Our society must look into efficient psychological treatment, counselling and rehabilitation before setting sex offenders free, says Syerleena Abdul Rashid.
The recent conviction of so-called “maths whiz” Nur Fitri Azmeer Nordin created a shockwave of repulsion throughout the country and the subsequent reports of how Mara has allowed him to continue his studies upon his release sent aftershocks that rattled our conscience to the core.
Nur Fitri was apprehended last November when he was caught with extreme child porn and has since pleaded guilty to 17 offences, including possession of indecent images and videos of children, with intent to distribute the materials.
The former Imperial College of London student is now serving his 18-month jail term, which was reduced from five years – thanks to government intervention.
This disturbing incident has caused a lot of discontent over how our country deals with both potential child predators and child pornography.
A study conducted by Professor Tamara Turner-Moore from Leeds Beckett University indicated that up to “10 per cent of men have sexual thoughts about children at some stage in their lives”.
In another study reported by the BBC, between 1 per cent and 2 per cent of men are thought to be paedophiles and while some may eventually become dangerous criminals who prey on children, there are those who may never act on their feelings.
The latter may have deep-rooted emotional and psychological problems where they may just end up downloading child porn.
The Center for Forensic Behavioral Sciences, based in Australia, deduced in 2012 that former “victims of child sexual abuse were five times more likely than the general population to be charged with any offence than their non-abused counterparts; one in 10 boys who are sexually abused after puberty go on to become convicted sex offenders”.
In other words, the cycle of violence which refers to the violent behaviour children learn from either their surroundings or based on personal experience are then acted out during their adulthood, perpetuating the notion that violence begets violence.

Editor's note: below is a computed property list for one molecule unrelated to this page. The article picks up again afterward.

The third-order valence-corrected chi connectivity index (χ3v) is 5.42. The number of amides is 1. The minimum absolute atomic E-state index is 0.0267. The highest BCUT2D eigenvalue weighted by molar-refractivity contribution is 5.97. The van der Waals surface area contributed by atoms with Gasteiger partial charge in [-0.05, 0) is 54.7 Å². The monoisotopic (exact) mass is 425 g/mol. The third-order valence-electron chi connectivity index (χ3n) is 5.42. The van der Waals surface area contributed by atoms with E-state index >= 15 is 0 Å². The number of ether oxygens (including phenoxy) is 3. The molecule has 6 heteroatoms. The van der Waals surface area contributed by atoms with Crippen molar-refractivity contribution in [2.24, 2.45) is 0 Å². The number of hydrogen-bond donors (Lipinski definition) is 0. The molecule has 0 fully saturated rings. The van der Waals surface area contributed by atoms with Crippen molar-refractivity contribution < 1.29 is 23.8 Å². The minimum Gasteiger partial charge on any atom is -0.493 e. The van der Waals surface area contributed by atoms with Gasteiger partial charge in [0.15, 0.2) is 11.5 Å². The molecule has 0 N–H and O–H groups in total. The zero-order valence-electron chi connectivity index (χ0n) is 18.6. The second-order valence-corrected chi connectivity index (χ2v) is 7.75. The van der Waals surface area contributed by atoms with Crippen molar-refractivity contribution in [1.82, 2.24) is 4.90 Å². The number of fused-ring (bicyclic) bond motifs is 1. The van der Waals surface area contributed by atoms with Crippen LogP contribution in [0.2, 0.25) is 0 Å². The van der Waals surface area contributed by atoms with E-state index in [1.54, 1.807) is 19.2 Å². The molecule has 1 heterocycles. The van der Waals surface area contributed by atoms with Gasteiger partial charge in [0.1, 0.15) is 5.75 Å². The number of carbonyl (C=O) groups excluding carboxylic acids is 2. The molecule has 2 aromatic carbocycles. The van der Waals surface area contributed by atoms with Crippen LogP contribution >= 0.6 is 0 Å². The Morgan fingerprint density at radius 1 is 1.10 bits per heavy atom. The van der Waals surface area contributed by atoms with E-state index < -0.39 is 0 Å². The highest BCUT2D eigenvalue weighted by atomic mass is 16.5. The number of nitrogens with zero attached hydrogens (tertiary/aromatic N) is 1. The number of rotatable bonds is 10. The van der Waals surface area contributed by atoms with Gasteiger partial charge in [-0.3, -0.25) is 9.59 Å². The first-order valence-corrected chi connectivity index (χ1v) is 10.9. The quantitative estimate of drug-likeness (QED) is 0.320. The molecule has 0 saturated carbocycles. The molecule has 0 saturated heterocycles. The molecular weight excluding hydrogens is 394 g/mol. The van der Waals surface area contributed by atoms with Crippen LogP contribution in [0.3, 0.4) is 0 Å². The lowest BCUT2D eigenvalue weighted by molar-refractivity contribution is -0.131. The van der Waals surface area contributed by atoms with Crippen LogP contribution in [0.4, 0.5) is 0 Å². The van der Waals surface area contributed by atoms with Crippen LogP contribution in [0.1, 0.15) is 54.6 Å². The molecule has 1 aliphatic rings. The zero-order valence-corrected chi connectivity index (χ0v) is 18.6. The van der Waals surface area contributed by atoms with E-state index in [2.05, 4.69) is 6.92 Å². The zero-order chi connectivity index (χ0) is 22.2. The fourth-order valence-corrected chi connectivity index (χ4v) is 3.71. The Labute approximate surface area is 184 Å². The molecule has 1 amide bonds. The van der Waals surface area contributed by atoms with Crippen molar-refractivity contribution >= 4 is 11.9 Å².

It is somewhat commonly accepted that once someone commits a crime, he or she is bound to repeat it.
Hence, it is up to the criminal justice system to prevent them from doing so.
As far as we know, Nur Fitri may not have acted out his inner most fantasies physically upon a child, but what we do know is that Nur Fitri is a potential child predator and there are many still unaccounted for out there.
Psychologists hold various opposing views on whether to define paedophilia as a sexual orientation, a mental illness, or a behaviour, hence making child molestation one of the most difficult social problems to comprehend. The question is, how efficient is the rehabilitation of those who are attracted to children? Can these men and women ever be fixed?
Those who feel that paedophilia is just a product of irrepressible impulses that can be ‘cured’ by an assortment of treatment such as both surgical and chemical castration, raise the probability that a simple neurological tweak can neutralise such impulses.
Let’s assume that our society is highly developed enough to accept the complexity of the matter and that both chemistry and morality are equally at fault in creating a sexual predator.
Studies by Stanford University neuroscientist Robert Sapolsky imply that mental illness actually falls in the scale where criminals aren’t “sick” or “evil” but a mixture of both.
Bukit Bendera MP Zairil Khir Johari proposed setting up a sex offenders registry that will allows “law enforcement agencies to monitor and place restrictions on the movements and activities of offenders, depending on their type of offence, length of sentence and risk of reccurrence”.
Restrictions include limited access to certain locations such as schools or daycare centres, curtailing involvement in work with minors, or restricting use of the Internet, he said.
This proposal will be a great step in ensuring our children are protected from such vile characters, but we shouldn’t just stop there.
The idea that rehabilitation will never work on such offenders appeals to many of us as it provides some level of comfort when handing down harsh sentences commensurate with such vile acts or tendencies – but unfortunately, that isn’t the case.
Everyday, child molesters are released from jail and into communities with very little planning or resources.
Our society must look into efficient psychological treatment, counselling and rehabilitation before setting these men and women free.
This is by far the best solution our country has at the moment and the best way to keep our children safe.